Rep. Steven Horsford (D-Nevada) is the new chairman of the Congressional Black Caucus. (Courtesy photo)
Rep. Steven Horsford (D-Nevada) is the new chairman of the Congressional Black Caucus. (Courtesy photo)

In its early years, the Congressional Black Caucus (CBC) presented President Richard Nixon (R) with recommendations to eradicate racism, provide Black people with quality housing and ensure full Black engagement in goverment. 

The CBC’s Black Declaration of Independence and Black Bill of Rights would later highlight jobs, foreign policy, education, housing, drugs, prison reform, public health, and voting rights as prominent issues.  

More than half a century later, these issues have taken on a new life as conservatives have gone to significant lengths to reverse Black people’s legislative and judicial gains. 

As more Black people pursue entrepreneurship, opposing forces even want to hinder progress in that arena, as seen in American Alliance for Equal Rights’ lawsuit against Black women-owned venture capital firm Fearless Fund.

That’s why the CBC has doubled down on rebuffing state and federal-level infringements on civil rights, all while centering Black economic prosperity in its long-term agenda.

During the Congressional Black Caucus Foundation’s Annual Legislative Conference, economic empowerment will count among the bevy of topics discussed during forums. This comes amid nonfarm payroll reports showing an incremental rise in Black unemployment at a time when overall U.S. unemployment is declining.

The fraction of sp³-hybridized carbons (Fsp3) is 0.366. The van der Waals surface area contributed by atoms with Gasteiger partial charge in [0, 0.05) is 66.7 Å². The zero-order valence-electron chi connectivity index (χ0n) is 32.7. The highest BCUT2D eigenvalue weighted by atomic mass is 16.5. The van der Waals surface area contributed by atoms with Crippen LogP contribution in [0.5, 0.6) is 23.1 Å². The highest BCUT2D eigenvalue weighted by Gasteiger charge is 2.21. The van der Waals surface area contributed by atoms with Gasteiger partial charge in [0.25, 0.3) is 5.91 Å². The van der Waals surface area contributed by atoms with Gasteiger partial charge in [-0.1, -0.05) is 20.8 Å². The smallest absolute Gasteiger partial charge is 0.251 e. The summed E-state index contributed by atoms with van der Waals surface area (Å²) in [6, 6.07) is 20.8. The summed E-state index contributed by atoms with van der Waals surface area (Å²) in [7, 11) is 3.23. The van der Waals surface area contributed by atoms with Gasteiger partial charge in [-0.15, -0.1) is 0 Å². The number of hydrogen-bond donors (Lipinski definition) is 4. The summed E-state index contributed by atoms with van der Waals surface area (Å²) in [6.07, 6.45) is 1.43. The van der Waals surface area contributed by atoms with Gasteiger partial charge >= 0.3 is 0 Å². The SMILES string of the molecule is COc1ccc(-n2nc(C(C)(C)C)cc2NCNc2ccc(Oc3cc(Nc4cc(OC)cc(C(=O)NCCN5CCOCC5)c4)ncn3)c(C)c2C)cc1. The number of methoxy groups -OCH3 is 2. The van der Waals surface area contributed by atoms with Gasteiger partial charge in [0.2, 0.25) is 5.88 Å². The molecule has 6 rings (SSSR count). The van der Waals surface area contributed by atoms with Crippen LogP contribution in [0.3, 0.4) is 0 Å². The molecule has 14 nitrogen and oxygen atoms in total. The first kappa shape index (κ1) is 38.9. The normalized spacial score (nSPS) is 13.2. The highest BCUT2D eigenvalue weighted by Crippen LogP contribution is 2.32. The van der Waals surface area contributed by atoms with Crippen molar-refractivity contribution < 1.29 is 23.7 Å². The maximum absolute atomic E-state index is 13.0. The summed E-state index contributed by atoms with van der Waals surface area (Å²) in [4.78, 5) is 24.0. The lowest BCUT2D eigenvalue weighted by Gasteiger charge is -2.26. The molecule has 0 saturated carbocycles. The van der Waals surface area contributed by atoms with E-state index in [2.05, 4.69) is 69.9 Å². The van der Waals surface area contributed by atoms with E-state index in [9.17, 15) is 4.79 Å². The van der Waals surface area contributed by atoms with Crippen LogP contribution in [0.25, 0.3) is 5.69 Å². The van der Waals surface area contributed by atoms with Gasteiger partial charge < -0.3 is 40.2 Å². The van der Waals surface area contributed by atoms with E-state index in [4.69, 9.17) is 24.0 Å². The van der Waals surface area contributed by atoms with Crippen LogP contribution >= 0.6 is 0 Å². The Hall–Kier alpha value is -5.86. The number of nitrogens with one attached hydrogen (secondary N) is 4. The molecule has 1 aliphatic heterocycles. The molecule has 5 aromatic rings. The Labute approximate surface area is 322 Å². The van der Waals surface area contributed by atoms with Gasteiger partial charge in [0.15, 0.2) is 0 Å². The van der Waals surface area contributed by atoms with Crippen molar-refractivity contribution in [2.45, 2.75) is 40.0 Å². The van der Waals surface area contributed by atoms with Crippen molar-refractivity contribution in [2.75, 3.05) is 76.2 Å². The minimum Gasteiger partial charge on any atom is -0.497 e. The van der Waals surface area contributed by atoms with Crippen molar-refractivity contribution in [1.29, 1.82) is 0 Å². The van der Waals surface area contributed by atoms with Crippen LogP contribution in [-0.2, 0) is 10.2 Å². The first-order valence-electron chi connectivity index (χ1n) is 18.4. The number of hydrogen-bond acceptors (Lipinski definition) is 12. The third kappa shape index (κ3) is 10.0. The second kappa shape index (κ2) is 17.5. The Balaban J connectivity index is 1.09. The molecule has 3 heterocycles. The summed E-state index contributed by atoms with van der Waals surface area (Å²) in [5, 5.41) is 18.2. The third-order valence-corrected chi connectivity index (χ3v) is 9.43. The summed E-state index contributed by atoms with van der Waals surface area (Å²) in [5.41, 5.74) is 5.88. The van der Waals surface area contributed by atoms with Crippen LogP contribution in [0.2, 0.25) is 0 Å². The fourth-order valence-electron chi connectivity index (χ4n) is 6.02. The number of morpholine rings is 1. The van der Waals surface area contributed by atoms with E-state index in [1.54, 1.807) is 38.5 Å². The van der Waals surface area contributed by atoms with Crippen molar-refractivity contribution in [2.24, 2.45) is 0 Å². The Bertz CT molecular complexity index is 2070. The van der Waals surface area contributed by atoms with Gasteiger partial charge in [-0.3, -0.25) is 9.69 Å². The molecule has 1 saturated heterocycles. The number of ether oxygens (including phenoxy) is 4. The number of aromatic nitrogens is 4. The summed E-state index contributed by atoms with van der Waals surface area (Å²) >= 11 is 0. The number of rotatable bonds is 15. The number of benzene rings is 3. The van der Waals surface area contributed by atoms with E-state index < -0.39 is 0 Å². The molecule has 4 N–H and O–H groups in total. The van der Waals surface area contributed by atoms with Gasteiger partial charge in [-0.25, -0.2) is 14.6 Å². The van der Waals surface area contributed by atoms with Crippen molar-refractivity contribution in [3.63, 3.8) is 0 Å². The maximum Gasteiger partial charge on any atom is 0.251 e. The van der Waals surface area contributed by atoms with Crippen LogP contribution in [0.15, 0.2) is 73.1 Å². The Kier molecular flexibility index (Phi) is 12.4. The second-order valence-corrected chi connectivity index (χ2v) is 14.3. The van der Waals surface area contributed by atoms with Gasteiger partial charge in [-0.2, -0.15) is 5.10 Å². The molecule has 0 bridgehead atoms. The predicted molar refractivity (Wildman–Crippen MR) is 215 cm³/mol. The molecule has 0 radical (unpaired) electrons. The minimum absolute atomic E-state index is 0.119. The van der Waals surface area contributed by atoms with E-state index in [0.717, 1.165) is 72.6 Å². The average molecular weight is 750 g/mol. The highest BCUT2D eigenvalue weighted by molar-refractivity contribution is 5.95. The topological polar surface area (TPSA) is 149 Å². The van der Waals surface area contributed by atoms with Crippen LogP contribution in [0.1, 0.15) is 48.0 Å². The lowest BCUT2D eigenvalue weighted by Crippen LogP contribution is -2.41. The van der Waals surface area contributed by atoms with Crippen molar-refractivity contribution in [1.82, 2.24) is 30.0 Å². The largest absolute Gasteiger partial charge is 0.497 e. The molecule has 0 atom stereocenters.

Rep. Steven Horsford (D-Nev. 4th District), chair of the CBC, told The Informer that following through on a Black economic agenda involves developing opportunities for workforce development and entrepreneurship in the United States, the Caribbean and Africa. 

Horsford said it also means focusing on jurisdictions where Black people are disconnected from well-paying jobs. 

He alluded to the CBC’s focus on government contracting, access to Small Business Administration tools and resources, and expanding access to venture capital. 

“We understand that when you lift up Black people, you’ll lift up everyone,” Horsford said. 

“We’ll highlight these areas while also talking about and pointing out the people and groups who are standing in the way of our freedoms, rights and democracy and help people know the power they have to push back on those efforts.”

Sam P.K. Collins has more than a decade of experience as a journalist, columnist and organizer. Sam, a millennial and former editor of WI Bridge, covers education, police brutality, politics, and other...

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